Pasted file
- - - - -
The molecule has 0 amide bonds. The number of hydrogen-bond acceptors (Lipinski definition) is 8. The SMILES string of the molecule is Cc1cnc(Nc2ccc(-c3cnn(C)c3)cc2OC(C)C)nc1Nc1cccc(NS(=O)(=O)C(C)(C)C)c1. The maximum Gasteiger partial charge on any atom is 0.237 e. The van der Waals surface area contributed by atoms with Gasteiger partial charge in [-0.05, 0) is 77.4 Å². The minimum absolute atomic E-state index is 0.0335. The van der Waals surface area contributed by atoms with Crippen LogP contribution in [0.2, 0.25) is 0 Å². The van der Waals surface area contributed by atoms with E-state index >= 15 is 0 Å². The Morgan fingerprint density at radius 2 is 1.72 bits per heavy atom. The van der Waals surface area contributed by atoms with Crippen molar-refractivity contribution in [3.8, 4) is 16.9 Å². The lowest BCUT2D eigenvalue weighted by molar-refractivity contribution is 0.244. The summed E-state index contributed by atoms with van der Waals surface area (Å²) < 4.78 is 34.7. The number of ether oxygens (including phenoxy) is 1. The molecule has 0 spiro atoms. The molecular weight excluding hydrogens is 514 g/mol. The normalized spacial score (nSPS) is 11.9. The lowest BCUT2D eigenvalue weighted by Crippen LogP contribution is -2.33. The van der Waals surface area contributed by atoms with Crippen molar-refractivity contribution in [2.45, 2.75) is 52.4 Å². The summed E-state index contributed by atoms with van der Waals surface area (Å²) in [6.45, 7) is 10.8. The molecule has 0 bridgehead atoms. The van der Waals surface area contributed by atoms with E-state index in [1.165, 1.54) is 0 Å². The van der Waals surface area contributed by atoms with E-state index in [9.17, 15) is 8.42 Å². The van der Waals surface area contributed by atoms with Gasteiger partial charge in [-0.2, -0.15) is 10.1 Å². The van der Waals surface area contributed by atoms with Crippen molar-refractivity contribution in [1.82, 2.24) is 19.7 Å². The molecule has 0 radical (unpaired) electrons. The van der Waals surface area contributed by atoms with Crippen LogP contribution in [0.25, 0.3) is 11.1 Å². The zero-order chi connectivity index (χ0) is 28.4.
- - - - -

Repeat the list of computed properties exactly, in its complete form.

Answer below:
The molecule has 0 amide bonds. The number of hydrogen-bond acceptors (Lipinski definition) is 8. The SMILES string of the molecule is Cc1cnc(Nc2ccc(-c3cnn(C)c3)cc2OC(C)C)nc1Nc1cccc(NS(=O)(=O)C(C)(C)C)c1. The maximum Gasteiger partial charge on any atom is 0.237 e. The van der Waals surface area contributed by atoms with Gasteiger partial charge in [-0.05, 0) is 77.4 Å². The minimum absolute atomic E-state index is 0.0335. The van der Waals surface area contributed by atoms with Crippen LogP contribution in [0.2, 0.25) is 0 Å². The van der Waals surface area contributed by atoms with E-state index >= 15 is 0 Å². The Morgan fingerprint density at radius 2 is 1.72 bits per heavy atom. The van der Waals surface area contributed by atoms with Crippen molar-refractivity contribution in [3.8, 4) is 16.9 Å². The lowest BCUT2D eigenvalue weighted by molar-refractivity contribution is 0.244. The summed E-state index contributed by atoms with van der Waals surface area (Å²) < 4.78 is 34.7. The number of ether oxygens (including phenoxy) is 1. The molecule has 0 spiro atoms. The molecular weight excluding hydrogens is 514 g/mol. The normalized spacial score (nSPS) is 11.9. The lowest BCUT2D eigenvalue weighted by Crippen LogP contribution is -2.33. The van der Waals surface area contributed by atoms with Crippen molar-refractivity contribution in [2.45, 2.75) is 52.4 Å². The summed E-state index contributed by atoms with van der Waals surface area (Å²) in [6.45, 7) is 10.8. The molecule has 0 bridgehead atoms. The van der Waals surface area contributed by atoms with E-state index in [1.165, 1.54) is 0 Å². The van der Waals surface area contributed by atoms with E-state index in [9.17, 15) is 8.42 Å². The van der Waals surface area contributed by atoms with Gasteiger partial charge in [-0.2, -0.15) is 10.1 Å². The van der Waals surface area contributed by atoms with Crippen molar-refractivity contribution in [1.82, 2.24) is 19.7 Å². The molecule has 0 radical (unpaired) electrons. The van der Waals surface area contributed by atoms with Crippen LogP contribution in [0.25, 0.3) is 11.1 Å². The zero-order chi connectivity index (χ0) is 28.4.